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Epoché: A Journal for the History of Philosophy

Volume 25, Issue 2, Spring 2021

Santiago Ramos
Pages 323-338

The Ion and Creativity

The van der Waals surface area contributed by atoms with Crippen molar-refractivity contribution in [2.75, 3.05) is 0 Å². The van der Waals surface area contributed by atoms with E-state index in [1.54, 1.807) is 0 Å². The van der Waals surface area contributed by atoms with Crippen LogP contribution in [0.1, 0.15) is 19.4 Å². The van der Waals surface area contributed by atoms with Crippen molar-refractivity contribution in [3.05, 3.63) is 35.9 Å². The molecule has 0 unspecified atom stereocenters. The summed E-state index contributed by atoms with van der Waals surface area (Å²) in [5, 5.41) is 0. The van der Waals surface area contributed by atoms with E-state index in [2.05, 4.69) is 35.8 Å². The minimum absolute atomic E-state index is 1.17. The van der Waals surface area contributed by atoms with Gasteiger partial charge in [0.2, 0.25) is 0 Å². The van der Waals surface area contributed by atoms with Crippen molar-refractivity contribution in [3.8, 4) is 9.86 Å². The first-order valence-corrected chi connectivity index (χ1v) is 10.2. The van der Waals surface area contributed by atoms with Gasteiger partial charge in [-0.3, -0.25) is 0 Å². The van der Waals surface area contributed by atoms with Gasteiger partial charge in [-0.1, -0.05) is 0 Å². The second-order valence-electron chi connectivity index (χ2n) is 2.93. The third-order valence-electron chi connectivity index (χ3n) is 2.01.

Readings of Plato’s Ion are usually guided by one of two broad assumptions about the nature of the text. The Romantic school sees the dialogue as making explicit the idea of Genius, and of the artist as a privileged seer of hidden truths. The Rationalist tendency sees the dialogue as a Socratic attack on poetry, of a piece with other dialogues—most notably, the Republic—that also critique the art. In this paper, I claim that applying a phenomenological method to the dialogue uncovers a way beyond the impasse between these two schools. Specifically, I argue that we must turn our attention away from the question of whether poetry is a human art or divinely inspired, and toward the phenomenon at the heart of the dialogue, which is poetry itself, or better put, the creative act that generates poetic language. Moreover, the Ion itself calls for such a reading.

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